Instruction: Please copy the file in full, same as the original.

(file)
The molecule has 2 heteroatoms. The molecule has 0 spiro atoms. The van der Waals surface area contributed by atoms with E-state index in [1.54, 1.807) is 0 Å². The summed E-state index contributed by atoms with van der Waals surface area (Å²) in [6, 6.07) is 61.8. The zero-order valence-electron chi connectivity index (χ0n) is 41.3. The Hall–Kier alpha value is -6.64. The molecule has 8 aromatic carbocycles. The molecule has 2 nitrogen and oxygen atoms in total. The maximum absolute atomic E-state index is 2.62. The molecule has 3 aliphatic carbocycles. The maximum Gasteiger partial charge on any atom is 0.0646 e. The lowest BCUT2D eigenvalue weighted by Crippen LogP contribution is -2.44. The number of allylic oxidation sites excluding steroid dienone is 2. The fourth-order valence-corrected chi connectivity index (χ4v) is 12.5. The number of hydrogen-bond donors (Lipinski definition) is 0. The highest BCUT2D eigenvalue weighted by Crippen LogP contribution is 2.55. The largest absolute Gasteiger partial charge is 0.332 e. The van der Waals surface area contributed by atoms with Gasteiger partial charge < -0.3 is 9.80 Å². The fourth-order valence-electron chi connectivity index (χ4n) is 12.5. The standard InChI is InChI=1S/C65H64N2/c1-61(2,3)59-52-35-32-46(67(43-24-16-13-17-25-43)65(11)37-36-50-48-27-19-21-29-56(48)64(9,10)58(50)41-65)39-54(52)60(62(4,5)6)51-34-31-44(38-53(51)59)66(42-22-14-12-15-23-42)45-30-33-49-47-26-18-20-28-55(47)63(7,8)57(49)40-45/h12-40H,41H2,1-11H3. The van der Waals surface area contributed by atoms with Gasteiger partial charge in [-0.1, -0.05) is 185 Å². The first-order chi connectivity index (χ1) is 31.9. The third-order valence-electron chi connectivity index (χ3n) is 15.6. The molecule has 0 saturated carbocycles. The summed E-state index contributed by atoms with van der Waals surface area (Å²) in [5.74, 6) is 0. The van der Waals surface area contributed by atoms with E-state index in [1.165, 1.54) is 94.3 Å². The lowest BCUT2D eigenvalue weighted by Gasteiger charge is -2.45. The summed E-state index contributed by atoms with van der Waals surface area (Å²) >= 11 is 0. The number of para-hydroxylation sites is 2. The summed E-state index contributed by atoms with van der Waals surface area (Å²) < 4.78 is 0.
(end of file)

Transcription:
The molecule has 2 heteroatoms. The molecule has 0 spiro atoms. The van der Waals surface area contributed by atoms with E-state index in [1.54, 1.807) is 0 Å². The summed E-state index contributed by atoms with van der Waals surface area (Å²) in [6, 6.07) is 61.8. The zero-order valence-electron chi connectivity index (χ0n) is 41.3. The Hall–Kier alpha value is -6.64. The molecule has 8 aromatic carbocycles. The molecule has 2 nitrogen and oxygen atoms in total. The maximum absolute atomic E-state index is 2.62. The molecule has 3 aliphatic carbocycles. The maximum Gasteiger partial charge on any atom is 0.0646 e. The lowest BCUT2D eigenvalue weighted by Crippen LogP contribution is -2.44. The number of allylic oxidation sites excluding steroid dienone is 2. The fourth-order valence-corrected chi connectivity index (χ4v) is 12.5. The number of hydrogen-bond donors (Lipinski definition) is 0. The highest BCUT2D eigenvalue weighted by Crippen LogP contribution is 2.55. The largest absolute Gasteiger partial charge is 0.332 e. The van der Waals surface area contributed by atoms with Gasteiger partial charge < -0.3 is 9.80 Å². The fourth-order valence-electron chi connectivity index (χ4n) is 12.5. The standard InChI is InChI=1S/C65H64N2/c1-61(2,3)59-52-35-32-46(67(43-24-16-13-17-25-43)65(11)37-36-50-48-27-19-21-29-56(48)64(9,10)58(50)41-65)39-54(52)60(62(4,5)6)51-34-31-44(38-53(51)59)66(42-22-14-12-15-23-42)45-30-33-49-47-26-18-20-28-55(47)63(7,8)57(49)40-45/h12-40H,41H2,1-11H3. The van der Waals surface area contributed by atoms with Gasteiger partial charge in [-0.1, -0.05) is 185 Å². The first-order chi connectivity index (χ1) is 31.9. The third-order valence-electron chi connectivity index (χ3n) is 15.6. The molecule has 0 saturated carbocycles. The summed E-state index contributed by atoms with van der Waals surface area (Å²) in [5.74, 6) is 0. The van der Waals surface area contributed by atoms with E-state index in [1.165, 1.54) is 94.3 Å². The lowest BCUT2D eigenvalue weighted by Gasteiger charge is -2.45. The summed E-state index contributed by atoms with van der Waals surface area (Å²) >= 11 is 0. The number of para-hydroxylation sites is 2. The summed E-state index contributed by atoms with van der Waals surface area (Å²) < 4.78 is 0.